A stop light hangs down during strong wind and rain as Hurricane Isaac pushes into the New Orleans metro area in Metairie

After the storm: New Orleans wakes up to a world of water – again

Witnesses describe the fear and devastation of Isaac. Guy Adams reports from New Orleans

Hurricane Isaac: New Orleans battered by powerful winds as torrential rain brings heavy flooding to the city's suburbs

New Orleans was battered by powerful winds and torrential rain today, as Hurricane Isaac tore across the Gulf Coast, bringing storm damage and heavy flooding to under-protected suburbs of the City.

Leading article: A conference. In Florida. In August. What could go wrong?

Tampa must have seemed like a good idea all those aeons ago when the Republicans chose the venue for this year's convention. Not only would the most intense heat and humidity of summer have passed, but with Florida a close-run swing state, extra opportunities to get the message out were surely welcome.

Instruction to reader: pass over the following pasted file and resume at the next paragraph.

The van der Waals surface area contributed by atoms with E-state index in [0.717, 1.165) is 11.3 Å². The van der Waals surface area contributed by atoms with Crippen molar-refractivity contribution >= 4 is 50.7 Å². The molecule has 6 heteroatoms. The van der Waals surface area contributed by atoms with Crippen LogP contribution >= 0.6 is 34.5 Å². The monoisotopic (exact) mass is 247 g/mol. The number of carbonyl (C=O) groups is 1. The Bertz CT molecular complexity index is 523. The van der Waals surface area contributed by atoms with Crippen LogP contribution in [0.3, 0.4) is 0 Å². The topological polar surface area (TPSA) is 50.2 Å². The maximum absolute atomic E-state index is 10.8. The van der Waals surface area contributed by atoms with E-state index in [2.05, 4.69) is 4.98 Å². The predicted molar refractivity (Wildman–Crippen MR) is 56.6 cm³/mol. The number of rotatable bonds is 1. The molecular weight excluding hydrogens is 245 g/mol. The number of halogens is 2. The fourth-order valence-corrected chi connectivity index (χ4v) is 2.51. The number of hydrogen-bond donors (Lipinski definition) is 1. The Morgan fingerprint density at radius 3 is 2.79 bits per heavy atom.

Album: Calexico, Algiers City (Slang)

A new city inspires new sounds for US roots-rockers

One Minute With: Laura Lippman, detective fiction writer

Where are you now and what can you see?

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The difference between America and Israel? There isn’t one

The difference between America and Israel? There isn’t one

Netanyahu knows he can get away with anything in America, says Robert Fisk
Families clubbing together to build their own affordable accommodation

Do It Yourself approach to securing a new house

Community land trusts marking a new trend for taking the initiative away from developers
Head of WWF UK: We didn’t send Cameron to the Arctic to see green ideas freeze